Ozsel Beleli

Ozsel Beleli

Adjunct Lecturer
International Development

Background and Education

Özsel Beleli works at the intersection of social policy, human rights and governance issues. She has spent many years designing and implementing social development programs for communities affected by conflict and poverty. She has also been actively involved in research-based advocacy efforts in basic education and early childhood development in her home country, Turkey. Özsel has experience working for governmental, non-governmental and international organizations such as the European Commission, UNICEF, and Bernard van Leer Foundation in Sub-Saharan Africa, Middle East and Southeast Asia.

Özsel holds a Bachelor’s degree from Georgetown University’s School of Foreign Service, a Master’s degree from Princeton University’s Woodrow Wilson School of Public and International Affairs, and is working towards her DPhil at the University of Oxford’s Department of Social Policy and Intervention. She has recently been a visiting fellow at Harvard University’s Department of Sociology and Bilkent University’s Department of Political Science and Public Management. Her current research focuses on the political and organizational determinants of bureaucrats’ involvement in social policymaking processes in developing countries.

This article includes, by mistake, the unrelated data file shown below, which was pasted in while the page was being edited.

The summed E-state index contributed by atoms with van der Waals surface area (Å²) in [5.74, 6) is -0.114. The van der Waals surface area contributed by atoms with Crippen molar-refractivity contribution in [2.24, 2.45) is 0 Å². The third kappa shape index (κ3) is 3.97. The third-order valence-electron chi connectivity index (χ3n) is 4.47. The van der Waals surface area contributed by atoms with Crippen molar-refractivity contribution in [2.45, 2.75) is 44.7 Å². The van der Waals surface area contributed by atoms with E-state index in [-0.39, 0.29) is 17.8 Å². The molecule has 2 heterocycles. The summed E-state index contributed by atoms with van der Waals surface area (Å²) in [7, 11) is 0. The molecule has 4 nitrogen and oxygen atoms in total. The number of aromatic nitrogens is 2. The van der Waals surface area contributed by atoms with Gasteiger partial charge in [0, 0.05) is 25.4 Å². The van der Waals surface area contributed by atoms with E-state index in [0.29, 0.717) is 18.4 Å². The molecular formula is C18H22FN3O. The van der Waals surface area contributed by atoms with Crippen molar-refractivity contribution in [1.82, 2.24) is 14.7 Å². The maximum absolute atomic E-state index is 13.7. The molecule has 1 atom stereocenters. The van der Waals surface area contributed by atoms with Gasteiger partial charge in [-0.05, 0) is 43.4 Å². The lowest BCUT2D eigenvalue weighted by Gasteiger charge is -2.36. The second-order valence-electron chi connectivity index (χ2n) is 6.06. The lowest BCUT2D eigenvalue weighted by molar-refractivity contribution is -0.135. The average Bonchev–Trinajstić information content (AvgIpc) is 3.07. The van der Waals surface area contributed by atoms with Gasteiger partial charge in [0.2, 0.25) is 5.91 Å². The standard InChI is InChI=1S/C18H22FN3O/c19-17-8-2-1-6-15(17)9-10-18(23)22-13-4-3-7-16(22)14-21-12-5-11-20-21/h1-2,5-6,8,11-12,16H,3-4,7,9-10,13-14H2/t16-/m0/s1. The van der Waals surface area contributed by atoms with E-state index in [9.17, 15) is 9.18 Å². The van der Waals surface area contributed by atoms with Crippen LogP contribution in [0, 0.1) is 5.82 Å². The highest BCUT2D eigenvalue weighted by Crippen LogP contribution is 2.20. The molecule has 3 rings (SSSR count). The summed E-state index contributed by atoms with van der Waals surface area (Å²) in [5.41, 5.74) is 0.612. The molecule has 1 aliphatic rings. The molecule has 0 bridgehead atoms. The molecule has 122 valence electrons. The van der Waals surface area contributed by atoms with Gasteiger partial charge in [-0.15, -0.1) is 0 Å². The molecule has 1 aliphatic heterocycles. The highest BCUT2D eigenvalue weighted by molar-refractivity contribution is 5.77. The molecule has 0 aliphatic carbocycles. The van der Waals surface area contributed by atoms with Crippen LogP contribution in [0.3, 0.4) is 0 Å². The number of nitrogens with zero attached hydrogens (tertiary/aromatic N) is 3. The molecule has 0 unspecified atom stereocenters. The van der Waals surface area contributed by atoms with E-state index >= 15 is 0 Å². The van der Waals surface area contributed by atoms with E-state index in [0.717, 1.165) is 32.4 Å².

Currently a visiting research associate and an adjunct lecturer in IDEV, Özsel is teaching Basic Education in Low and Middle Income Countries during the Spring 2016 term. 

2015-11-04 00:00:00 
Spring 2019 
This course aim...
This course aims to introduce students to contemporary discussions on designing and delivering basic education (primary and lower secondary level) services in low and middle income countries. The course pays special attention to lessons learned for improving access to and quality of education. The readings focus primarily on basic education with some discussion on early childhood education and care. We begin this 2-credit course with a general introduction about the ongoing debates at the global and national level about the successes and shortcomings of recent interventions for improving basic education in low and middle income countries. During the second section of the course, we will have the opportunity to learn about both demand and supply-side obstacles to providing basic education to all children. During the third and major section of the course, we will examine the evidence about the effectiveness of a wide range of efforts at improving access to and quality of basic education, including but not limited to class size, teacher training, cash transfer, and technological interventions. The course is run as a seminar so the students are expected to do the assigned readings prior to each session. At the end of the course, students will have familiarity with both the pertinent academic literature on basic education interventions in low and middle income countries, and the key reports published by international development organizations. Students will also have the opportunity to practice their policy analysis skills through the policy memo assignments.